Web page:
Faculty approve motion changing EDI requirement to DPE starting in 2018

Last Wednesday, the faculty voted 52-15 to replace the Exploring Diversity Initiative (EDI) requirement in the College’s curriculum with the Difference, Power and Equity (DPE) requirement. The DPE requirement aims to “provide students with the opportunity to analyze the shaping of social differences, dynamics of unequal power, and processes of change,” according to the motion presented at the faculty meeting. It also serves to employ “a variety of pedagogical approaches and theoretical perspectives” and “examine themes including but not limited to race, class, ethnicity, gender, sexuality and religion.”

The ad-hoc EDI committee hoped to revive the pedagogic focus that the EDI requirement originally promised and are seeking to “foster difficult but carefully framed conversations about how difference works and has worked, how identities and power relationships have been grounded in lived experience and how we might both critically and productively approach the question of difference and power.”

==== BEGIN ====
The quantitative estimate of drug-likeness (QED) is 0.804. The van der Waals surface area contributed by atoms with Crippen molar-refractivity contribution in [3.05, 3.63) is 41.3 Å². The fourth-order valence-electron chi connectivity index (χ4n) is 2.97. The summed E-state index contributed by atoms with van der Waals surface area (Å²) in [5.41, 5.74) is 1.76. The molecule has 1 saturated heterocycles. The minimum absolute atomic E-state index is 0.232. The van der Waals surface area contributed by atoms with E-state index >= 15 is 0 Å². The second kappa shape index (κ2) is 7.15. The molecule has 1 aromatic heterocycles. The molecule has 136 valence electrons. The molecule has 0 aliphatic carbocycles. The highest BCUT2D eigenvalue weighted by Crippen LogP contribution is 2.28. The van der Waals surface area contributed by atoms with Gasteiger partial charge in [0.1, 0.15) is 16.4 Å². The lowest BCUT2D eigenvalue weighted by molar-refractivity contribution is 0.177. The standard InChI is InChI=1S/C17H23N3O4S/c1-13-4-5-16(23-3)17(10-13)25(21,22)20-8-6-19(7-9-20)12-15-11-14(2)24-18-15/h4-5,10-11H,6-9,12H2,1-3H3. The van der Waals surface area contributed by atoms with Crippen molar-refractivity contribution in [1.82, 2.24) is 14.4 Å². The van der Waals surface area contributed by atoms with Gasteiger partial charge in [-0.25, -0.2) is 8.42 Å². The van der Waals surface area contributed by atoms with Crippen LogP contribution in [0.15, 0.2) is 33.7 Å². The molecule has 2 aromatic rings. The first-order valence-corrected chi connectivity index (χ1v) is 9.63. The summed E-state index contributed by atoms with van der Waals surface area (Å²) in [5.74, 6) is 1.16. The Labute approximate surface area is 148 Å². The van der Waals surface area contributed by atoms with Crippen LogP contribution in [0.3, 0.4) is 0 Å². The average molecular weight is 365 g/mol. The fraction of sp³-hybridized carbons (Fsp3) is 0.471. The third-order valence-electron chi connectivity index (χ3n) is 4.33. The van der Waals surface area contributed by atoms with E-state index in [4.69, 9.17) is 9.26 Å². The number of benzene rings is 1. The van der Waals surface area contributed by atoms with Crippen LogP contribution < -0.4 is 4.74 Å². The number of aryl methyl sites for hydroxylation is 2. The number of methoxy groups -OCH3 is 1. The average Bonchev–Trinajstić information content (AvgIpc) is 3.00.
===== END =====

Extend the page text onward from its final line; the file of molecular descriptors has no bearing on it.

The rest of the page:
The EDI requirement was approved by the faculty in May 2006. The current committee started working in fall of 2015 after Dean of the Faculty Denise Buell named Professor of History Roger Kittleson the director of EDI and gave him the responsibility of reviewing the requirement. “Based on that review, I was to recommend where we should go with EDI: Keep it as is, replace it with a new requirement or eliminate it altogether,” Kittleson said. The committee reached out to various parts of the College campus and took a closer look at similar requirements on other college institutions.

Last year, the EDI committee consisted of Professor of German and Comparative Literature Gail Newman, Chair and Associate Professor of Asian Studies Li Yu and Chair and Professor of Biology Joan Edwards. Allegra Simon ’18 and Jonathon Burne ’17 served as students on the committee, with Katy Dix ’18 joining in the spring after Burne left to study abroad.